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Hanford Chromium Bioremediation

Field Investigations of Lactate-Stimulated Bioreduction of Cr(VI) to Cr(III) at Hanford 100H. The objective of this project is to perform field investigations to assess the potential for immobilizing and detoxifying chromium contaminated soils and groundwater using bioremediation at Site 100H at Hanford.

Hypothesis: Lactate (HRC) injection into chromium-contaminated groundwater through an injection well will cause bioreduction of chromate [Cr(VI)] and precipitation of insoluble species of [Cr(III)] on soil particles, probably catalyzed at oxide surfaces at the field scale.

The objective of this project is to perform field investigations to assess the potential for immobilizing and detoxifying chromium contaminated soils and groundwater using bioremediation at Site 100H at Hanford.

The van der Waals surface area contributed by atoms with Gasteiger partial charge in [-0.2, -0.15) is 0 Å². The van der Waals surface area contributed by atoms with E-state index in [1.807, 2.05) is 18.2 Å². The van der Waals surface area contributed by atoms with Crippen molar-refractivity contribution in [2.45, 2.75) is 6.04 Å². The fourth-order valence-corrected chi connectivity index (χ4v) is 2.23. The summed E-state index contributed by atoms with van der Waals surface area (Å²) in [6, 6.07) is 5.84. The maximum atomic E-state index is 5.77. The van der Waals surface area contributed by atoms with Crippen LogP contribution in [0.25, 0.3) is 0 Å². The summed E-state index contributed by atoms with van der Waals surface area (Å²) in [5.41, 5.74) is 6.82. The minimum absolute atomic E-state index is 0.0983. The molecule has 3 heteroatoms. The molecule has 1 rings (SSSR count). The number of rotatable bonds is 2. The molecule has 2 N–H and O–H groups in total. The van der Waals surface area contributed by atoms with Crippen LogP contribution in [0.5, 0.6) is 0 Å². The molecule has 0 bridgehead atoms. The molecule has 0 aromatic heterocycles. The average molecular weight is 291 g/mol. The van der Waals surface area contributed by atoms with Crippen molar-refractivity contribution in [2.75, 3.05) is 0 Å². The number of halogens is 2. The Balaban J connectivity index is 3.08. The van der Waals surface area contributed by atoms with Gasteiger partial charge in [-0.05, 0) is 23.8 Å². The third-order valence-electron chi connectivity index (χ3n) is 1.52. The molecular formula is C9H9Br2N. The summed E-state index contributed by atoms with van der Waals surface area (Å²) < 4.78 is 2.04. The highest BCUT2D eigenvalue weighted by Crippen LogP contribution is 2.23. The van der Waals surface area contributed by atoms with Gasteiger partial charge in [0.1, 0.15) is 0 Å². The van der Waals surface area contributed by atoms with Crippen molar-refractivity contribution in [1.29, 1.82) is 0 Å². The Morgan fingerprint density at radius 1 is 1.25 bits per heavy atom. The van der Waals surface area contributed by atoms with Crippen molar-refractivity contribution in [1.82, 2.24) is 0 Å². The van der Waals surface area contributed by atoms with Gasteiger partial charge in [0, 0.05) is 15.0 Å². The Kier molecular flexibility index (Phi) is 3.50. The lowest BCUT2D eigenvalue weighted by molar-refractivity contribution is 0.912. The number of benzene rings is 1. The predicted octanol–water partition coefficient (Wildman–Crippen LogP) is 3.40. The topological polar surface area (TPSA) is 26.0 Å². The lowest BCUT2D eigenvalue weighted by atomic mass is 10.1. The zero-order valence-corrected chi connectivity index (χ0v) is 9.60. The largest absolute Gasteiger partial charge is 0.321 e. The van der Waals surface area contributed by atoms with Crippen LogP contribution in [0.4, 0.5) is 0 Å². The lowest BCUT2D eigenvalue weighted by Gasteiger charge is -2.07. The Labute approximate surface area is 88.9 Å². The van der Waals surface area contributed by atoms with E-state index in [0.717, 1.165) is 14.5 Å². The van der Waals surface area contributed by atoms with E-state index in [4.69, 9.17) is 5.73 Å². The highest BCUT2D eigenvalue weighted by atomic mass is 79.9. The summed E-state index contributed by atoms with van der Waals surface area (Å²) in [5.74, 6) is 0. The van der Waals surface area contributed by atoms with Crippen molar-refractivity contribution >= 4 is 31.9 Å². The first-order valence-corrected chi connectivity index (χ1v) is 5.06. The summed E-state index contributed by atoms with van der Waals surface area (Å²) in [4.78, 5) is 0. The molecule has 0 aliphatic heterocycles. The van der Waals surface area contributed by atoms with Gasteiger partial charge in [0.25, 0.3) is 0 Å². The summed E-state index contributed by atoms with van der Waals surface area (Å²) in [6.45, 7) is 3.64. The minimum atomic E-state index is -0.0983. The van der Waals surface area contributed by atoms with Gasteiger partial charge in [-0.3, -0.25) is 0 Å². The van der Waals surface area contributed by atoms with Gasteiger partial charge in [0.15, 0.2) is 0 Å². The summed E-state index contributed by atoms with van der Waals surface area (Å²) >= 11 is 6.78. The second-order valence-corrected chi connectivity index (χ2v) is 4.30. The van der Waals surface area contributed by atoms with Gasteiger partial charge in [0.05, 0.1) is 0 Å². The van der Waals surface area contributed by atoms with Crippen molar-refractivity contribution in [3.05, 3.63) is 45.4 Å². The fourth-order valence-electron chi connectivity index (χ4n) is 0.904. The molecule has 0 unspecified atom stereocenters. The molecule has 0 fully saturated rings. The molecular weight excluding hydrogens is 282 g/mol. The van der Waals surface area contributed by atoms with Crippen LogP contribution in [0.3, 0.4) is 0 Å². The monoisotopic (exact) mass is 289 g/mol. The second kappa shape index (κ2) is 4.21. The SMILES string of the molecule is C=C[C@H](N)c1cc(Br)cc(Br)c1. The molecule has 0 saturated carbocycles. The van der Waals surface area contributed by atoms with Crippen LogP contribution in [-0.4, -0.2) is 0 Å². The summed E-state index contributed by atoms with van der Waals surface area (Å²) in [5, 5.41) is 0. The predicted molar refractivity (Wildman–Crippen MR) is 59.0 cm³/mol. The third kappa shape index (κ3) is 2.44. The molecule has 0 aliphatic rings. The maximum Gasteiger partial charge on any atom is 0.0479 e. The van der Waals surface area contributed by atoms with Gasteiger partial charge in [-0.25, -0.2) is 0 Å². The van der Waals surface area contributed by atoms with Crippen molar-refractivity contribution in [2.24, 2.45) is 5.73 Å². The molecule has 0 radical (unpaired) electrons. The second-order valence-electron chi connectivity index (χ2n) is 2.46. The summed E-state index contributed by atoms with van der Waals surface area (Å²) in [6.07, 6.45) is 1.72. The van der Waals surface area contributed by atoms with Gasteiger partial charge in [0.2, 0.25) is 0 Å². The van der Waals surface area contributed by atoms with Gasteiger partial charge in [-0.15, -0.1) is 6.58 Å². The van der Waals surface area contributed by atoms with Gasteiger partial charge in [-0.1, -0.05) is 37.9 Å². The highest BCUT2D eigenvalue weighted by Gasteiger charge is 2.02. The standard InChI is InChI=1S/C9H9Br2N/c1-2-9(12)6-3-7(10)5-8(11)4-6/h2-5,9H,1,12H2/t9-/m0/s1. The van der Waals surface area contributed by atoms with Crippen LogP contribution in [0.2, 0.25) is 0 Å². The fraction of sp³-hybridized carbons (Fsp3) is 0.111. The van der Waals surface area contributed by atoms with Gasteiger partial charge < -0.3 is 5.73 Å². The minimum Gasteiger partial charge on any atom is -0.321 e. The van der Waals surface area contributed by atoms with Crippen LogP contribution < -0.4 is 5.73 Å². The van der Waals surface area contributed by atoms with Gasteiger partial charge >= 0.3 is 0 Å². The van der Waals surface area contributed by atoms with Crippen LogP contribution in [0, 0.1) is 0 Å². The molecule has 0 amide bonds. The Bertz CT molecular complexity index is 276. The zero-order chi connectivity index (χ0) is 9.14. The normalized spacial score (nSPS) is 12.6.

Specific goals include:

Designing a field test to measure the effect of lactate biostimulation on microbial community activity, redox gradients, transport limitations, and other reducing agents in comparison with our previous NABIR laboratory work. Establishing the rates and conditions that may cause reoxidation of Cr(III) to Cr(VI) following biostimulation Assessing the use of bioremediation in conjunction with alternative remediation technologies Providing design criteria for full-scale deployment on in situ Cr(VI) bioreduction via lactate stimulation for use at DOE sites.

LBNL PIs:
Terry Hazen
Boris Faybishenko
Tetsu Tokunaga
Jiamin Wan
Susan Hubbard
Mary Firestone

LBNL Collaborators:
Mark Conrad
Ken Williams

Regenesis:
Steve Koenigsberg
Anna Willett

Pacific Northwest National Lab:
Phil Long

 
       
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